Tag Archives: Employee Retirement Income Security Act

Employer Stock in Qualified Plans: Recent Developments Largely Good News for Fiduciaries

Contributed by William Scogland, June 13, 2018

Many employer sponsored defined contribution (DC) plans qualified under Section 401(a) of the Internal Revenue Code of 1986, as amended (the “Code”) maintain employer stock funds. Many such stock funds long antedate the Employee Retirement Income Security Act of 1974, as amended (ERISA).

In the wake of the Great Recession, plaintiffs’ counsel successfully prosecuted numerous ERISA fiduciary stock drop cases. The allegation was that fiduciaries breached their duties under ERISA by maintaining employer stock in a plan when they should have sold it.

16306823 - 3d illustration of scales of justice and gavel on orange background

scales of justice and gavel on orange background

Four years after a unanimous Supreme Court ruling (Fifth Third Bancorp. v. Dudenhoeffer) provided guidance on stock-drop lawsuit pleading standards, plaintiffs are having increasing difficulty in avoiding dismissal of such suits. Under Dudenhoeffer, plaintiffs cannot avoid a motion to dismiss by pleading merely that the stock went down and that the fiduciaries should have caused the plan to sell it before the decline. The plaintiffs must plead “special circumstances” to convince lower courts to let a lawsuit proceed. While the meaning of “special circumstances” is not totally clear, it appears that they must be extreme. In the Arch Coal case, the  court stated that “Plaintiffs’ allegations of Arch Coal’s ‘serious deteriorating condition’ and ‘overwhelming debt’ are evidence of the company’s slide into bankruptcy but do not establish a special circumstance under Dudenhoeffer.”

Plaintiffs must also convince the courts that an alternative action by a prudent fiduciary to keeping company stock in a DC plan wouldn’t do more harm than good.

For example, the “more harm than good” standard was cited by the district court in dismissing a suit against IBM. “The complaint is bereft of context-specific details to show how a prudent fiduciary would not have viewed the proposed alternatives as more likely to do more harm than good.” The standard has also been cited by, at least, one other district court.

Also, in the good news column is the Fifth Circuit’s decision in Tatum v. RJR, a reverse stock drop case. Here the plaintiffs alleged that the RJR fiduciaries breached their duties by eliminating the Nabisco stock fund when its stock price later increased. The Fourth Circuit held that those plan fiduciaries were not liable for any losses related to their procedural imprudence because a “hypothetical prudent fiduciary” would have made the same decision, even though they failed to engage in the process ERISA requires.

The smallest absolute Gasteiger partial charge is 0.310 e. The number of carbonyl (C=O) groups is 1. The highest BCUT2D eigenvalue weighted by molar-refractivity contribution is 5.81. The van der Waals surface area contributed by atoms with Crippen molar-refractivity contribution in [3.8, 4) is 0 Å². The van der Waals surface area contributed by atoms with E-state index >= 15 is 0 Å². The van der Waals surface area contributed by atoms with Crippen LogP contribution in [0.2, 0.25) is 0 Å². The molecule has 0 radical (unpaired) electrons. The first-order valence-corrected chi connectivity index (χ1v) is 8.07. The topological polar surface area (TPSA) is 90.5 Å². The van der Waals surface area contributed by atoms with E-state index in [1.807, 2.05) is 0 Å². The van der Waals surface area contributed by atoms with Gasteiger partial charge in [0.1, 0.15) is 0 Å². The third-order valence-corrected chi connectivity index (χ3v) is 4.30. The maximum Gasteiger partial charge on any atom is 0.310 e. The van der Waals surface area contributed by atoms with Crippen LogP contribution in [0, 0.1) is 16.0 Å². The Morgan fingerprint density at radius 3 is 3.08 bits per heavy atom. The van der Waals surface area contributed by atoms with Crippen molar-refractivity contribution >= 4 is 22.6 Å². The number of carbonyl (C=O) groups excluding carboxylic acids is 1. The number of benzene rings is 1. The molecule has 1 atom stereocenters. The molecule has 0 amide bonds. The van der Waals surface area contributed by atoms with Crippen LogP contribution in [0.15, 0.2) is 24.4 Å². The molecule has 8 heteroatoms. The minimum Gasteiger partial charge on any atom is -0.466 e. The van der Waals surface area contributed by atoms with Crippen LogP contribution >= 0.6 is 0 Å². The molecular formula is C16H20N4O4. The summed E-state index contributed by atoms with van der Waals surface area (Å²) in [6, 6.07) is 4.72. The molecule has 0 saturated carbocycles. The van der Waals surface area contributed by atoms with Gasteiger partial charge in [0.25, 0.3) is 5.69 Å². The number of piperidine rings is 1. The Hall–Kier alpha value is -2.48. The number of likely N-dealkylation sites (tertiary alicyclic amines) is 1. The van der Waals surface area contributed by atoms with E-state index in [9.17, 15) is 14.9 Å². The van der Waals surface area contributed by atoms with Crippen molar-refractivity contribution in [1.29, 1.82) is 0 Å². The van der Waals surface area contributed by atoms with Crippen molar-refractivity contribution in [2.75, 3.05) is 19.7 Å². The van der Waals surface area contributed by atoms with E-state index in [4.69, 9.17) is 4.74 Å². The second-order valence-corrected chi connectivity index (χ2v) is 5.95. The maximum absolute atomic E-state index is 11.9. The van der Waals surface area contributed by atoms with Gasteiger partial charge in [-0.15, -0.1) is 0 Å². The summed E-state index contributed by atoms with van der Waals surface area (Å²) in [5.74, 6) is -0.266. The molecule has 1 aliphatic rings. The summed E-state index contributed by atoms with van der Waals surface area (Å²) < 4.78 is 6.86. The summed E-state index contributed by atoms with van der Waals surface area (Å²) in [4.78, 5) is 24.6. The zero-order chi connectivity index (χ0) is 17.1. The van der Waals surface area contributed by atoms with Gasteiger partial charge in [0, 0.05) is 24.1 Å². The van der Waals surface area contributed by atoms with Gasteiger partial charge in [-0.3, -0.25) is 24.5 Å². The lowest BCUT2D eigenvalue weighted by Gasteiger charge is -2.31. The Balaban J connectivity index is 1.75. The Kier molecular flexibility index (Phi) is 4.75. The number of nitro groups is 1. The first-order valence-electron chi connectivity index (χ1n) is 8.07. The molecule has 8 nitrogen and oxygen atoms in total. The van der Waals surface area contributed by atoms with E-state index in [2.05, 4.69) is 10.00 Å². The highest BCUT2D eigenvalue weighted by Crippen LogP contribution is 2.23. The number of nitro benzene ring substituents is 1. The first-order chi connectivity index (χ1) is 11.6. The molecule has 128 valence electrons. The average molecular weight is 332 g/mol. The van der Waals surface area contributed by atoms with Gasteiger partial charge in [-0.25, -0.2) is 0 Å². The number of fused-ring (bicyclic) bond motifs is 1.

It is unlikely that ERISA fiduciary cases regarding stock funds have ended, and the ERISA fiduciary process is still important. Although the fiduciaries finally won, it was after an extended period of time and the expenditure of huge amounts of the employers’, fiduciaries’ and/or insurers’ money.

ERISA plaintiffs’ lawyers will probably keep filing such cases. In the past, ERISA plaintiffs’ counsel has succeeded in morphing their approaches, and they can be expected to do so in this context as well.

A Question From a Follower…

One of our blog followers recently submitted a question about whether there have been any recent attempts to repeal or dramatically amend the Pension Protection Act of 2006 (PPA), which instituted the most comprehensive reform of the U.S. pension laws since the Employee Retirement Income Security Act of 1974 (ERISA) was passed.  The PPA affected, and continues to affect, all varieties of retirement plans including defined benefit plans, defined contribution plans, and deferred compensation plans for executive and other highly compensated employees.

There have been no “breaking-news” attempts to repeal or gut the PPA like the ones we are hearing about with respect to the Patient Protection and Affordable Care Act, in fact, there is little news at all regarding the PPA.  That being said, 2012 does mark the end of the phase-in period for the new interest rates to be used when a defined benefit plan participant elects, pursuant to the terms of the plan, for a lump sum payout when the participant quits or retires.

Beginning in 2008, the PPA modified the mortality tables and interest rates that defined benefit plans must use when calculating the minimum value of lump-sum payouts.  The new mortality table, which reflects recent increases in life expectancy, went into affect in 2008.  The estimates are that the change in the mortality table has or will result in increases in the value of lump-sum payouts by 1% to 2%.  Prior to the PPA, defined benefit plans used the prescribed current interest rate on 30-year U.S. Treasury bonds to calculate the current lump-sum value.  The PPA requires that plans now use the corporate bond interest rate to calculate such a value.  The impact of interest rates on lump-sum payouts is inverse—the higher the interest rate, the smaller the lump-sum.  The T-bond interest rate has been historically lower than interest rates on corporate bonds, so, in theory, this change will ultimately result in lower lump-sum payouts. 

While blogging on “the actual impact of the phased-in change in interest rates to be used when calculating the minimum value of a lump-sum payout” six months from now sounds intriguing, I think I’d rather answer another blog follower’s question.  Followers – thanks for following and thanks for submitting specific questions – keep ‘em coming.